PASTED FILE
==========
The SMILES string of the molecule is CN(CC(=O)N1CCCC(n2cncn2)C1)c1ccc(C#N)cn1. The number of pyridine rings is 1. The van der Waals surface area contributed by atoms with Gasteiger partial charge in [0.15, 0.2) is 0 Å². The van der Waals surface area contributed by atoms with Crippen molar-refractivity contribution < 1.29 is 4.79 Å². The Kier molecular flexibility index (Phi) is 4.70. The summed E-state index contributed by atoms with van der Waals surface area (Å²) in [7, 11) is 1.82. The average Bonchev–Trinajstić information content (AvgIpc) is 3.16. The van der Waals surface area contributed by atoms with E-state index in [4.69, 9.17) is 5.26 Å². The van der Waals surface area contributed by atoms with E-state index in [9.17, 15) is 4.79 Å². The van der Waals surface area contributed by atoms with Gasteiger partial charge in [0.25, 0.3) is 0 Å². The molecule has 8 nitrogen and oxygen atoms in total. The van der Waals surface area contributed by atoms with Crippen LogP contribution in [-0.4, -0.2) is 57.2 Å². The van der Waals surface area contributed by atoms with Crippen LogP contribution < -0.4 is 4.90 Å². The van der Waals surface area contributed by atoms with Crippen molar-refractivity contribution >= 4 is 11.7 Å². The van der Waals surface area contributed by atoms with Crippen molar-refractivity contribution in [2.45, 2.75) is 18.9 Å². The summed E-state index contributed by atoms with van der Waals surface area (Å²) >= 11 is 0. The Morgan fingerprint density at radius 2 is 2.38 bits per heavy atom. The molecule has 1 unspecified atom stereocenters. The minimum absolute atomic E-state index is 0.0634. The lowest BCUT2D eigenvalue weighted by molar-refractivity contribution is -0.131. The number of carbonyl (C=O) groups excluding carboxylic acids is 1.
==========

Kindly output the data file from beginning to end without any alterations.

The SMILES string of the molecule is CN(CC(=O)N1CCCC(n2cncn2)C1)c1ccc(C#N)cn1. The number of pyridine rings is 1. The van der Waals surface area contributed by atoms with Gasteiger partial charge in [0.15, 0.2) is 0 Å². The van der Waals surface area contributed by atoms with Crippen molar-refractivity contribution < 1.29 is 4.79 Å². The Kier molecular flexibility index (Phi) is 4.70. The summed E-state index contributed by atoms with van der Waals surface area (Å²) in [7, 11) is 1.82. The average Bonchev–Trinajstić information content (AvgIpc) is 3.16. The van der Waals surface area contributed by atoms with E-state index in [4.69, 9.17) is 5.26 Å². The van der Waals surface area contributed by atoms with E-state index in [9.17, 15) is 4.79 Å². The van der Waals surface area contributed by atoms with Gasteiger partial charge in [0.25, 0.3) is 0 Å². The molecule has 8 nitrogen and oxygen atoms in total. The van der Waals surface area contributed by atoms with Crippen LogP contribution in [-0.4, -0.2) is 57.2 Å². The van der Waals surface area contributed by atoms with Crippen LogP contribution < -0.4 is 4.90 Å². The van der Waals surface area contributed by atoms with Crippen molar-refractivity contribution >= 4 is 11.7 Å². The van der Waals surface area contributed by atoms with Crippen molar-refractivity contribution in [2.45, 2.75) is 18.9 Å². The summed E-state index contributed by atoms with van der Waals surface area (Å²) >= 11 is 0. The Morgan fingerprint density at radius 2 is 2.38 bits per heavy atom. The molecule has 1 unspecified atom stereocenters. The minimum absolute atomic E-state index is 0.0634. The lowest BCUT2D eigenvalue weighted by molar-refractivity contribution is -0.131. The number of carbonyl (C=O) groups excluding carboxylic acids is 1.